Gay marriage has joined Soc/Sec as a "third rail" issue, and decisions in VT, IA and DC mean it's gathering steam just in time for '10. But at a time when record numbers of voters are worried about the economy, how relevant will this debate - or any other controversial social issue - be?
-- Polls show a relatively low level of support for same-sex marriage. But it's not exactly a top-of-mind issue. In the latest Diageo/Hotline poll, 85% said the economy was #1; moral/social issues came in at 7%.
-- On its face, it's easy to see how it can be a serious motivator for primary voters on both sides. Then again, maybe not. We remember when immig. was poised to dominate the WH'08 GOP race, preventing John McCain from winning the nod.
-- Meanwhile, for all the posturing that nat'l figures are/will be doing, it's local pols who are on the frontlines. And, for the most part, they're breaking along party lines too.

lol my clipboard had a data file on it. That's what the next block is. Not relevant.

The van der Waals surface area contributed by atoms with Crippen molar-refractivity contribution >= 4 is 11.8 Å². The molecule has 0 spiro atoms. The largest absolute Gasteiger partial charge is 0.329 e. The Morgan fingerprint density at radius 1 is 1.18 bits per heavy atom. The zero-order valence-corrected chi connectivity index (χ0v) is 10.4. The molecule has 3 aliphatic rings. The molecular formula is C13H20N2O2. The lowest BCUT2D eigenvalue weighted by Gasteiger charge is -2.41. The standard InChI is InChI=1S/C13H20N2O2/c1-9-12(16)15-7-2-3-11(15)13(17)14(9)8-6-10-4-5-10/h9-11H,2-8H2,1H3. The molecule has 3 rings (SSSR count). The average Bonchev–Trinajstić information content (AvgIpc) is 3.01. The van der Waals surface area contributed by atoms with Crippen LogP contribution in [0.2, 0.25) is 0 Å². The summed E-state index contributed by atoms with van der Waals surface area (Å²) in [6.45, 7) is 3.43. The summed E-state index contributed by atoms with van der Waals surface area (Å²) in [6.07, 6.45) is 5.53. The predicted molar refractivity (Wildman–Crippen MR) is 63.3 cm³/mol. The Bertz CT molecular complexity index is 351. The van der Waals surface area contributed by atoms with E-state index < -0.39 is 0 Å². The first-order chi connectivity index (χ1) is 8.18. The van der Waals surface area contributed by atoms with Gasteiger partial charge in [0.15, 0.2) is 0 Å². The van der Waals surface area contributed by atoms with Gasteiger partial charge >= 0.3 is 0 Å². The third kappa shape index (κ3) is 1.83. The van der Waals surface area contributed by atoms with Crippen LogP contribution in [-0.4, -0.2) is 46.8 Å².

-- In IA, Dem Gov. Culver announced his opposition to trying to overturn the decision, a position that, the Omaha World-Herald notes, stood "in stark contrast" to an earlier pledge. Meanwhile, GOP Govs. Douglas (VT) and Carcieri (RI) are fighting same-sex marriage proposals in their states.
-- Whether their decisions affect them is TBD. But, if the economy is still front and center next year, as expected, it's easy to see how gay marriage gets left on the backburner.
This article appears in the April 8, 2009 edition of Latest Edition.